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Cacao and Child Labor #fb

September 16, 2010

sweet talk: Recommitting to the children

By Bernard Pacyniak

Candy Industry

On Monday, the global chocolate and cocoa industry, the U.S. Department of Labor, Senator Tom Harkin and U.S. Representative Eliot Engel, together with representatives from Ghana and Cote d’Ivoire (Ivory Coast), launched a new “Framework of Action” in support of preventing child labor abuses prevalent in cocoa farming.

The $7-million commitment, $2 million of which go to a new public/private partnership led by the International Labor Organization’s International Programme on the Elimination of Child Labor and $5 million of which go to the expansion of current programs, is aimed at encouraging safe labor practices, boosting family incomes and helping at-risk children in Western Africa.

Unfortunately, despite the money that’s already been invested in eradicating this problem, child labor abuses still occur. Nevertheless, there’s been plenty of progress, and this reaffirms the commitment of the chocolate and cocoa industry to remain focused on the task at hand. I recognize there’s a bevy of critics out there who contend the industry isn’t moving fast enough on this (even I was one of them when the reports first surfaced), but this is a problem that spans borders, cultures and economies. Civil unrest, poverty, lack of infrastructure, local graft and government corruption all hinder stamping out this abuse.

But the industry is getting better at determining how to complete its mission. As Larry Graham, president of the National Confectioners Association (NCA), said at the historic get-together, everyone involved in the effort over the past 10 years has “learned a great deal.”

As he points out, “Only through partnership, shared responsibility and coordinated action can we make a lasting impact on this societal and developmental challenge.” It’s also important to note that Secretary of Labor Hilda Solis has announced that the U.S. government will help fund the Framework of Action agreement with a $10-million grant.

Since 1995, Congress has appropriated approximately $780 million to the U.S. Department of Labor to support efforts to combat exploitive child labor around the world, resulting in the rescue of approximately 1.4 million children from the worst forms of child labor.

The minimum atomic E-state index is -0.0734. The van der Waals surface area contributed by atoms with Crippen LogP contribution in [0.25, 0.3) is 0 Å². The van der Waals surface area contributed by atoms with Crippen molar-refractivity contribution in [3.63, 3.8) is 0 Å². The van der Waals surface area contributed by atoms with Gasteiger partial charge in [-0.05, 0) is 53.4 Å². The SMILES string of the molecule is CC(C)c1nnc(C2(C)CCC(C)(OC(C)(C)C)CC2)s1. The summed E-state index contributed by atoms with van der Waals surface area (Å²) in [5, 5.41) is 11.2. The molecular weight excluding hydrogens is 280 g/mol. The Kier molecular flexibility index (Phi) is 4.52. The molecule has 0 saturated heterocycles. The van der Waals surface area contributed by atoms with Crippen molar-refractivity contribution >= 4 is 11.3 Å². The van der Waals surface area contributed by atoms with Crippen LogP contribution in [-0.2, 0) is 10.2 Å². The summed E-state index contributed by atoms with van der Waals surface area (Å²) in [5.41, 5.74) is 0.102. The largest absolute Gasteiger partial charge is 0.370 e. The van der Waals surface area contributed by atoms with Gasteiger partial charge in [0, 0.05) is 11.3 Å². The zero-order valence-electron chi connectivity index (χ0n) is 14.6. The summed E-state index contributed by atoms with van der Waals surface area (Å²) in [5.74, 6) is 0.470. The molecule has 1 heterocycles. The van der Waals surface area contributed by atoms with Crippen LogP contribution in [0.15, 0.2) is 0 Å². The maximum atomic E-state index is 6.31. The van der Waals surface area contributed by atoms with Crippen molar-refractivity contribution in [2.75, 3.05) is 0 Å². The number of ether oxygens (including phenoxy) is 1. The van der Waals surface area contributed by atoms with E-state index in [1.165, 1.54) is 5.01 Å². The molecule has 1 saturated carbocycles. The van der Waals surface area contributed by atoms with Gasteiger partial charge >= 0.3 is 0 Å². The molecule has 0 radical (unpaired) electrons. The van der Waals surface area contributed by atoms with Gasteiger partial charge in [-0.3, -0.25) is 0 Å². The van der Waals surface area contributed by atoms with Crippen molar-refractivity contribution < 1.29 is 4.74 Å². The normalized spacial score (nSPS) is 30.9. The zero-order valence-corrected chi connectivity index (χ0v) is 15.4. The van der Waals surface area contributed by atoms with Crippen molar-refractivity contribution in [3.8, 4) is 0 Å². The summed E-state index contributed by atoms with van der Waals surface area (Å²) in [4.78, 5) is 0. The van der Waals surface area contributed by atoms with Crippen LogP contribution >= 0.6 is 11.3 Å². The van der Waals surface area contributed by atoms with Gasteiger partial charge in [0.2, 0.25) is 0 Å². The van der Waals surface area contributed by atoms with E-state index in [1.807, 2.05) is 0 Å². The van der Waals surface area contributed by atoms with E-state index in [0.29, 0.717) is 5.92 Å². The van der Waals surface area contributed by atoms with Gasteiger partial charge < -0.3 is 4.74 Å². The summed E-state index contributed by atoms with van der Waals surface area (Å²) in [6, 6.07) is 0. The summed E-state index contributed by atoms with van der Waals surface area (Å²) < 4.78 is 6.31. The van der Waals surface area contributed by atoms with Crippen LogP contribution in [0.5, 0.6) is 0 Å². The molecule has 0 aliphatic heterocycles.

We often hear disparaging remarks about the role of government, the lack of industry sensitivity to human issues, and the lack of organization and waste within nonprofit groups. It’s really encouraging to see the United States, meaning the government, and leading chocolate companies as well as the NCA and the World Cocoa Foundation take an active role in making child labor a non-issue in the future. Partnering can work.

Which brings us to another headline, somewhat related, that jumped out at me this week. This past Monday, The Hershey Co., on the anniversary of Milton Hershey’s birthday, launched its first Corporate Social Responsibility report. ( I commend the company for spelling out its efforts at being a corporate good citizen, although probably a bit late in comparison to other multinationals.

But just shortly after Hershey released its report, several nonprofit groups — the Global Exchange, Green America, the International Labor Rights Forum and Oasis USA, to be specific — lashed out at the nation’s largest chocolate manufacturer with their report: “Time to Raise the Bar: The Real Corporate Social Responsibility for The Hershey Co.”

Available at each group’s Web site (I’ll give just one,, the groups assail Hershey for failure to ensure that its cocoa purchases are not tainted by child labor, that it refuses to identify its cocoa suppliers and that it has no third-party certification.

In the end, the groups demand that Hershey commit to 100% Fair Trade certification for at least one of its top five selling bars by 2012 and the majority of its cocoa products by 2022.

Linking Fair Trade certification to the eradication of child labor abuse in West Africa is somewhat simplistic, I contend. And while I admit that it would be good corporate and business policy to have some kind of certification, there are larger and smaller companies that are working directly with the farmers to ensure good beans and good practices. In a way, they are doing their own certification policy, one that goes beyond “Fair Trade.”

I think the aforementioned groups lost the higher ground with me when — after proposing third-party certification — they simply embraced Fair Trade as the only vehicle to do so. Organizations such as Barry Callebaut, Cargill and others have embraced UTZ and Rainforest Alliance certification programs, partly because the volumes often are well beyond Fair Trade certification capabilities.

One can argue whether Hershey is doing enough with its corporate social responsibility programs, but I find it unproductive to call someone out on such an issue and fail to provide room for dialogue.

Child labor abuse is not an easy fix; anyone who’s been to West Africa (including yours truly) can attest. And while partnering can be slow, it does provide progress.


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